Updated: Aug 18
In the year or two leading up to my 40th birthday, I decided to go on a deep dive into my life, and really pick it apart. I don’t know that I recommend it. It wasn't an especially enjoyable experience, but for me, it was unavoidable. I’m a thinker. It’s both a blessing and a curse.
I like to think I’m not alone in the constant evaluation of myself. Didn't Socrates say, "The unexamined life is not worth living?" I think it’s something lots of people do. We live our lives for a while, then stop and evaluate it, judge ourselves, often too harshly. The cycle continues.
HOW DO WE HANDLE LIFE CHANGES?
Change is hard. We don’t always get it right the first time. It’s a process, often a very long process. How do we handle losing a job, losing a loved one, getting dumped, falling in love, getting injured, getting older?
For me, I thought I had a good handle on the changes in my life. My kids are all off to college, being amazing little young adults. I feel like I did a good job, but at the same time, I feel sort of obsolete. Is this a normal feeling for midlife? Have I done all the amazing things I'll ever do? Is there anything left? How do we stay optimistic?
HOLDING ON TO OLD VERSIONS
It can be so tempting to look back. Look back at when we were younger, thinner, healthier, more vibrant.
I stumbled across an interview segment with artist Janelle Monae on the Angie Martinez IRL (In Real Life) Podcast. She was talking about being in her “thick season.” Referring to her figure. She said the perfectionist in her used to try to fight life changes, but she’s embracing where she is now.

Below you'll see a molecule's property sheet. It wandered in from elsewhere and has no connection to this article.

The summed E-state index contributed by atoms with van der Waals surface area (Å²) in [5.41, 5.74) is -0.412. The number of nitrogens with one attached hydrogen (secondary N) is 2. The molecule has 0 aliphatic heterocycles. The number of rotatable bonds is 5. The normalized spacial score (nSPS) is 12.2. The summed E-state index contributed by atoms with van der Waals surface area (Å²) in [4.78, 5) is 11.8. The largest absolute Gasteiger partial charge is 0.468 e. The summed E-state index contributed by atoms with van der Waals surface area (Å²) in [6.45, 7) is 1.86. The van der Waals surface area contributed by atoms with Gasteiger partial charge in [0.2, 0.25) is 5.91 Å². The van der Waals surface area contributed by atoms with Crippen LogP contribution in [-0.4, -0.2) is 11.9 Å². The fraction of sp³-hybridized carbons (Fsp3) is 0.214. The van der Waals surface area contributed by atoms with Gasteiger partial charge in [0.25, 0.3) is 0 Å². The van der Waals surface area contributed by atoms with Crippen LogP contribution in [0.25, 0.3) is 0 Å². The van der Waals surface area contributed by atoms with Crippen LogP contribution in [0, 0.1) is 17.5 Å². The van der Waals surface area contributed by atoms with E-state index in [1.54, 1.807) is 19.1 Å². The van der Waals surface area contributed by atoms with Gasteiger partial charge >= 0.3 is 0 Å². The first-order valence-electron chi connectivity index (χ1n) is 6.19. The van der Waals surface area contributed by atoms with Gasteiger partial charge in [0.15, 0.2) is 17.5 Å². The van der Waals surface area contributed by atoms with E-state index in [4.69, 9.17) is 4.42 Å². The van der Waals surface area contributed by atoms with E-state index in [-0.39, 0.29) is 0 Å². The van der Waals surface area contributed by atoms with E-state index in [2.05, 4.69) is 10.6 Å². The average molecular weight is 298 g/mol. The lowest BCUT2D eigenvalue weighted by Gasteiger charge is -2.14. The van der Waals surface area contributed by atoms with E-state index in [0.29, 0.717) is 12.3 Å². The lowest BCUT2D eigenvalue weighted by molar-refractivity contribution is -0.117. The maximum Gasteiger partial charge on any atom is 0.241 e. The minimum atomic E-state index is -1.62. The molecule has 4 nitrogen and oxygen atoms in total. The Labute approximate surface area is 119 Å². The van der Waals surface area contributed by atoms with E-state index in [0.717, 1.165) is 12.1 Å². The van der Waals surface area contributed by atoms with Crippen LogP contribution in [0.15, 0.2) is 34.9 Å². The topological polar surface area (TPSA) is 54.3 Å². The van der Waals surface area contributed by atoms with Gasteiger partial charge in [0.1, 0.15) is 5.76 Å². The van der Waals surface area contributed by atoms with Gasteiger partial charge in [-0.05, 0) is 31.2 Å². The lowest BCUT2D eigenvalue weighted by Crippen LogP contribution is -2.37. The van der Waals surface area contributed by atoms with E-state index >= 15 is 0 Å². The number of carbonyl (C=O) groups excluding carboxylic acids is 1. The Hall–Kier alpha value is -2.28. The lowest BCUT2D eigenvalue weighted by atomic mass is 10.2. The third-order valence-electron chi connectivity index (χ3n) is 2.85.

These excerpts from the interview really resonated with me.
“Sometimes [when we’re evolving] we want to go back to our old versions of ourselves.” -Janelle Monae
This isn’t just in terms of our bodies, it could be when we had a big accomplishment, when we were in a relationship, when we were super happy, when we lived in a certain city. Janelle’s perspective really inspired me.
“We here. This is where we are. We’re not utilizing life to try to be an old version of ourselves, no matter how celebrated that version of me was. I’m here. I’m here.” -Janelle Monae
ALLOWING OURSELVES TO BE IMPERFECT, TO MELTDOWN, TO EVOLVE WITH GRACE & PATIENCE
If there’s any advice I get from my friends, it’s to be more open. Don't try to look perfect. I want to, believe me. I am so far from perfect, and I have lots I can share about that. It’s very conflicting. Like a pendulum, some days I don’t want help, I want to run around and conquer the world, all by myself. The next day, I want to hide behind my husband. Maybe it's those "I just want to hide" days I should share?
These quotes from the same interview were really powerful.
“That’s not why I like you, because you’re perfect. I like seeing how you got up from that… the coaching you had to give yourself… It’s not in the perfection that I’m moved. It’s everything that went into the moment where you fell down, and you decided to get the fuck back up."
"And you let me see that. Do you understand how powerful that is?"
"Those are the things that we need to see, we need to know the behind the scenes of what it took for you to get there, when you were not at your best, what were you telling yourself.” -Janelle Monae
It’s a big ask, letting people see those moments. We all have them, it’s what connects us.
EXAMPLES IN TENNIS
Look no further than our favorite sport to find examples of people who have discovered new versions of themselves.
There are so many players who have struggled with challenges, mostly in the form of injuries, but how they’ve managed to reinvent themselves is so inspiring.
How did Andy Murray evolve from one of the big four in men’s tennis, to an older Andy Murray with an artificial hip? Very slowly. If you’ve never seen his documentary- Andy Murray: Resurfacing, I highly recommend it. I love watching Andy play and hearing his interviews. He is the perfect example of reinvention and continuing to live his life as a player in a new way, with love, patience, and gratitude.